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What to do when you don't know what to do... 1-800-273-TALK

Three days after the shocking suicide of TV Chief Anthony Bourdain, new details that could shed light on his possible mental state in the days leading to his death. 

Rose McGowan, a close friend of Bourdain's girlfriend writing in a memo that the 61-year-old chef "was part of a 'pull up your bootstraps and march on' generation, the 'a strong man doesn't ask for help' generation".

But, Bourdain did touch on his struggles on his TV show.  He has said, "I'd like to be happy...  I should be happy, I have incredible luck.  I'd like to be able to look out the window and say, 'you know?  Life is good'.  

A therapist asked, "and, you don't?"

To which he responded, "no". 

These and other cases have people in the area asking questions of how to better assist those with depression and are discussing mental health.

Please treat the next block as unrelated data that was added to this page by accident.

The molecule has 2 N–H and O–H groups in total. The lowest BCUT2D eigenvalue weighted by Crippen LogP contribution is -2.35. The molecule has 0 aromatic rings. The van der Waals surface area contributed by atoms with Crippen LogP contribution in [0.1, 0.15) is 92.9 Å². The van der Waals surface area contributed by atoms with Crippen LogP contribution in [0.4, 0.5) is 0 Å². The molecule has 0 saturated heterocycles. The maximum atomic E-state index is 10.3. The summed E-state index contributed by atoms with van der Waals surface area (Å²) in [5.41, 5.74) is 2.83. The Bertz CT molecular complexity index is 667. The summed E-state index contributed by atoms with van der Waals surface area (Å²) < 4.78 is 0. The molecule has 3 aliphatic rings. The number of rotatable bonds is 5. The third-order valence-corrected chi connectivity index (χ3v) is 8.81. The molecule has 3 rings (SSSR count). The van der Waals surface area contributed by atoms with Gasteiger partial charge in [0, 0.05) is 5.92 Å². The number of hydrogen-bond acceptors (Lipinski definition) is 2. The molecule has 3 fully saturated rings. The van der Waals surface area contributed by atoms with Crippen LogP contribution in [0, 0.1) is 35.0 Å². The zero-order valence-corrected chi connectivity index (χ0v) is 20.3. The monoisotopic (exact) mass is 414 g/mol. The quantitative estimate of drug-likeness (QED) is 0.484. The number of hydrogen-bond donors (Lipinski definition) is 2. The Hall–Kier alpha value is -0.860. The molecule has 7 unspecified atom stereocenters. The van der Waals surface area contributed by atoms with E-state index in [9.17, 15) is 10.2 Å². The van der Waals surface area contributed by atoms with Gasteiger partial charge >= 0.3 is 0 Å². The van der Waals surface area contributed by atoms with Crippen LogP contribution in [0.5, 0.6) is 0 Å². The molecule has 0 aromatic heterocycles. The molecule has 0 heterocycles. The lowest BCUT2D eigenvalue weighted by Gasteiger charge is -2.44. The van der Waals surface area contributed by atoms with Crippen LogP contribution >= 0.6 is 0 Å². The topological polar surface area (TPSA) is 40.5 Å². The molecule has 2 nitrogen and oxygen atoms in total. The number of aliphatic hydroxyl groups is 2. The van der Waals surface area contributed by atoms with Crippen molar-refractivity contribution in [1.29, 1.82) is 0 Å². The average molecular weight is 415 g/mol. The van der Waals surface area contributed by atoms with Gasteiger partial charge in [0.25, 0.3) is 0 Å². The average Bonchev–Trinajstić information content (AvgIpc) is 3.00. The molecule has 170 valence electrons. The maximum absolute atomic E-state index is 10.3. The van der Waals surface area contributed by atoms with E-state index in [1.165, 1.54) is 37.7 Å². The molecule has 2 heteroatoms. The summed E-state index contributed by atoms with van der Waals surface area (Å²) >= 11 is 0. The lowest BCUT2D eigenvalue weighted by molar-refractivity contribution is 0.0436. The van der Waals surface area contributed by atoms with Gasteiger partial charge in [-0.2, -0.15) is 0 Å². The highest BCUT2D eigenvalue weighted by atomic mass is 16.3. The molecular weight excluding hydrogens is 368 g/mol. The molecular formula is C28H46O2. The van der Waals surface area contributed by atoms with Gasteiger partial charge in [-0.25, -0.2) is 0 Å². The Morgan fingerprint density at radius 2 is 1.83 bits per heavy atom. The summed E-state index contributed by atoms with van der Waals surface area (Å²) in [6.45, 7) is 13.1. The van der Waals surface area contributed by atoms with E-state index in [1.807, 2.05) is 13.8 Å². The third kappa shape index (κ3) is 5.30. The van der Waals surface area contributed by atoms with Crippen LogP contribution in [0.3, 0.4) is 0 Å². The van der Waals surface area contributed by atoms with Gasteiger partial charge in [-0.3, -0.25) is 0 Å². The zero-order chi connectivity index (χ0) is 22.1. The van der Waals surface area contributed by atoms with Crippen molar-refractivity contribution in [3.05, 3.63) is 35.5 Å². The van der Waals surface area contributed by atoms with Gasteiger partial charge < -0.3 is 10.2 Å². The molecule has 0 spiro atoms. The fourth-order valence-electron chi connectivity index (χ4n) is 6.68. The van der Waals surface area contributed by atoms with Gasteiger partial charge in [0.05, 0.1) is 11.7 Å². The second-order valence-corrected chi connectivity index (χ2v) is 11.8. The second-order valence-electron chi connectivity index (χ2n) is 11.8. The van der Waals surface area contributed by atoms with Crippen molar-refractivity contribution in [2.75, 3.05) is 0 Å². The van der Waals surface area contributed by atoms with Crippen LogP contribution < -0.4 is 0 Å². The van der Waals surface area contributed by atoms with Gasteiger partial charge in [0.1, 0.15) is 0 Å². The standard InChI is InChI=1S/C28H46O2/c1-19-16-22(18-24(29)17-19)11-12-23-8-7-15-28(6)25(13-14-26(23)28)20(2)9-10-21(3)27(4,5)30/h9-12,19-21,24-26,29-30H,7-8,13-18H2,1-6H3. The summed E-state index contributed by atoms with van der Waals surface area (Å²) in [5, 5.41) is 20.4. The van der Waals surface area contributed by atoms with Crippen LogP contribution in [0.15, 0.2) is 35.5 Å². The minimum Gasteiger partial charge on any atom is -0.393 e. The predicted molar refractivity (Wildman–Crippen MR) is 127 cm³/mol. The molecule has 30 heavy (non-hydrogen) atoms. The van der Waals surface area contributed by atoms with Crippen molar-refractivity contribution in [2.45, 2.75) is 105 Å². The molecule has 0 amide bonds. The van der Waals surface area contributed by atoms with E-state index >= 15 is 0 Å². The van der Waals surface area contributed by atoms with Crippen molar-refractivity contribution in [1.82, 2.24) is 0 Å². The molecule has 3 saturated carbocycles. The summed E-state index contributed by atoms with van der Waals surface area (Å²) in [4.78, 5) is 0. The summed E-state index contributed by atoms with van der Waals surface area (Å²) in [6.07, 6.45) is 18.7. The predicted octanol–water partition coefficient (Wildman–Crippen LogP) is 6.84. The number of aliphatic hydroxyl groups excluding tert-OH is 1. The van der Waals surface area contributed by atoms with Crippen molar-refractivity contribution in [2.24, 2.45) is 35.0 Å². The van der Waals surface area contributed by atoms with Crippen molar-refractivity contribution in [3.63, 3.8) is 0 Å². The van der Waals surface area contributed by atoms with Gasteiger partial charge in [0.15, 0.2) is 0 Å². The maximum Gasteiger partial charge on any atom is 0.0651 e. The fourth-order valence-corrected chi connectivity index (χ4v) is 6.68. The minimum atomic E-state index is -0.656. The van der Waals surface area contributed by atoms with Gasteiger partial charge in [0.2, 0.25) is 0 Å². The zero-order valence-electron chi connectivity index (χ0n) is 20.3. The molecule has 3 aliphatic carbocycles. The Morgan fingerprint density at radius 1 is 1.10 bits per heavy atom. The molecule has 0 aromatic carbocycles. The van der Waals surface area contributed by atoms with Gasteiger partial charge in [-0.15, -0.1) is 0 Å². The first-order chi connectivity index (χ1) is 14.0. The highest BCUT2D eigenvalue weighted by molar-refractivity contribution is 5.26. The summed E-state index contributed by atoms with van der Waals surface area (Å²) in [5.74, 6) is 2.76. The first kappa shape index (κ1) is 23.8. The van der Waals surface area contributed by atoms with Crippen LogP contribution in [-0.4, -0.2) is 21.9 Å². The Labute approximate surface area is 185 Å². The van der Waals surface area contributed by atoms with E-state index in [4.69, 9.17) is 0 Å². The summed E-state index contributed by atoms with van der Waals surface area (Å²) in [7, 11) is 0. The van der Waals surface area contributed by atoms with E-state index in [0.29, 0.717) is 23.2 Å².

There are resources available for support and mental health, but health officials' say stigmas surrounding seeking treatment are still too pervasive.  The Center for Disease Control and Prevention is reporting a rise in death by suicide in nearly every state.  

54% of people who died by suicide did not have a known mental health condition, but mental health disorders like depression remain a leading factor.  That means that some people may know that their mental health is not well still don't seek help.

The Mental Health Association of Northwestern Pennsylvania CEO Bill Grove says stigmas associated with poor mental health or seeing a counselor "are mostly based on falsehoods.  People that are conquering their issues with mental health are as much a hero as anybody overcoming other kinds of illnesses in their lives."

The National Suicide Prevention Lifeline has seen an increase in call volume.  That number is 1-800-273-TALK or 1-800-273-8255.

Officials say that talking about it spreads awareness about the silent pain that some people live with. 


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